- Non-OGL monsters. One of the most iconic monsters of the FF (the Githyanki) and one of my favorite (and criminally under-utilized) monsters (the Slaad) are non-OGL and therefore have to be re-imagined in ways that feel familiar but, for legal reasons, are different.
- References to creature outside the FF. The best example of this is the Flind. These are a special type of Gnoll, which don’t exist within the confines of the FF. To a lesser extent, this is also an issue with the Githyanki because their lore so heavily relies upon the Mind-Flayer, which not only doesn’t exist within the confines of the FF, but are also non-OGL.
- There are about 160 monster entries in the FF. Due to the scope of SWCL, that number needs to be trimmed to about 30 and those 30 need to present something that resembles a cohesive science-fantasy world-view.
The first is actually probably the easiest of the three to solve because I have already treaded these waters before. I have a collection of monsters I used when I wrote The Caves of Cormikir, which was my version of B2:The Keep on the Borderlands that conceptually would have been part of the Basic D&D boxed set had the FF been the source of all the monsters. I also have my own version of the Githyanki that I have used for years in my Lost Colonies campaign.
Nonetheless, I still have to cut out the creature references from sources outside of the FF. There are two main ways I plan to do that:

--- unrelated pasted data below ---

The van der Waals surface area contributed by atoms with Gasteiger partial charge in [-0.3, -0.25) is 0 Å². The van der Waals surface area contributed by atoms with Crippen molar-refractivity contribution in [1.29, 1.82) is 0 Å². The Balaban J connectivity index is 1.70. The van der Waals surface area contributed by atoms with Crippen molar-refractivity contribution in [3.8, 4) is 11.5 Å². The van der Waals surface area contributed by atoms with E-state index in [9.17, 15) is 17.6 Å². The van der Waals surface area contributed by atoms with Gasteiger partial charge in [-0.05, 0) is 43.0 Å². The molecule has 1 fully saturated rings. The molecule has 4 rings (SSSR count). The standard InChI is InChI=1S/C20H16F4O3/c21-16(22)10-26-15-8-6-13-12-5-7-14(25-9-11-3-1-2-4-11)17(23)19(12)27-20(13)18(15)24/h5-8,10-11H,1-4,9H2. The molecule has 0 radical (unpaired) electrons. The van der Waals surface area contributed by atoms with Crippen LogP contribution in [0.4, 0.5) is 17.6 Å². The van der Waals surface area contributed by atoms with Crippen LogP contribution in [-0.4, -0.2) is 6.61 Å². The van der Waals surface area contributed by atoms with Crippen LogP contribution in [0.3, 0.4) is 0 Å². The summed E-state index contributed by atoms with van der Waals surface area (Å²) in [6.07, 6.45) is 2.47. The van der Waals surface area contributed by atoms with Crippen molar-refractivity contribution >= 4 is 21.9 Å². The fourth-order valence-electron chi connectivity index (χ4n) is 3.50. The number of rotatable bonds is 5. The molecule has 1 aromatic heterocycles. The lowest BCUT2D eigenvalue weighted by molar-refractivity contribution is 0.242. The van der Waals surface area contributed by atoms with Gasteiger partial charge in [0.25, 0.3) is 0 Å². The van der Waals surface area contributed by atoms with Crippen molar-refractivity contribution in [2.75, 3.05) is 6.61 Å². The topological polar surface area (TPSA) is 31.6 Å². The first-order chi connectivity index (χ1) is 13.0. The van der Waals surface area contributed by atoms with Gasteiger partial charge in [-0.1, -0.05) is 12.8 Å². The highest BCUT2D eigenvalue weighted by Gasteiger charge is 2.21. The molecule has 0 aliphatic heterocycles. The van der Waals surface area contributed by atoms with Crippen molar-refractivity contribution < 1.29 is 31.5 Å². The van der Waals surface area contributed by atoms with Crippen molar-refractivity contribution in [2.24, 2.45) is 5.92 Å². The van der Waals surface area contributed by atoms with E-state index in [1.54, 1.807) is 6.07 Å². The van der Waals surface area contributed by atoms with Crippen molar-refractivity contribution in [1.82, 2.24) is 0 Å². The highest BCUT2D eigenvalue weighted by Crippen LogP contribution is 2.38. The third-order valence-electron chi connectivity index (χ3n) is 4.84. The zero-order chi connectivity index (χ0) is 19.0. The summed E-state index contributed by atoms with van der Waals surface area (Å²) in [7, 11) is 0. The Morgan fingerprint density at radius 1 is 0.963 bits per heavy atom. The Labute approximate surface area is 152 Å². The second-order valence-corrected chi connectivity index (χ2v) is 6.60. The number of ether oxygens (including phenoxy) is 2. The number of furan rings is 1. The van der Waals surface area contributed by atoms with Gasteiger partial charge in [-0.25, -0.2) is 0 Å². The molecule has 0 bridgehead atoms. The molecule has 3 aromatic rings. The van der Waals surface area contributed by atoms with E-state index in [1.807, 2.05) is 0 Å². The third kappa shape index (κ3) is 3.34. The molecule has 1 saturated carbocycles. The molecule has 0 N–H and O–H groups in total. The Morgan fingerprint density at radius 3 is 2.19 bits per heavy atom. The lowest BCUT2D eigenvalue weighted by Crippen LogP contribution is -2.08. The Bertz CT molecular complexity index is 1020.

In the case of the Flind, being described as hyena-men gives me leeway to create an entire class of monsters called “Beastmen” of which the Flind is a type. This then gives me the freedom to re-skin virtually all the of various humanoid monsters as some variation of the “beastman type.” Bullywugs become frogmen. Kuo-Toa become fishmen. Grimlocks become molemen, etc. This also allows me to re-skin Flinds, Ogrillons and Lizard Kings as exceptional types that exist within all variations of beastmen.
The second main strategy is to re-write the narrative behind the Githyanki (Sons of Cyn). Rather than their ancient conflict being with the Illithid, that conflict will be with the Slaad. Since the the number if demons and devils in the FF is rather sparse and since their really is no significant difference between Chaotic Neutral and Chaotic Evil in my book, the Slaad will also be a nice stand-in for demons and devils (I’ll call them Fiends of Entropy as a little nod to the title of FF).
This conflict, rather than happening across various planes of Gygax’s cosmology, happens, for lack of a better phrase, in the Prime Material Plane. As a consequence, creation itself has begun to rebel. This is the origin of things like dragons, who are more personifications of elemental forces than a traditional D&D dragon. Since FF dragons are “Oriental” I’ll use the five-point Asian elemental system rather than the four-point European. This will give a framework from which to understand all of the creatures I choose: they have evolved out of this greater conflict between the Sons of Cyn and the Fiends of Entropy.
This, then, gives me a criteria to trim the fat, as it were. If I can’t see a way to include a creature in these two frameworks (beastmen and the conflict between the Sons of Cyn and the Fiends of Entropy), I just won’t include it.
Fascinating thought process. And I like your solution very much. Really making things simpler makes them elegant.
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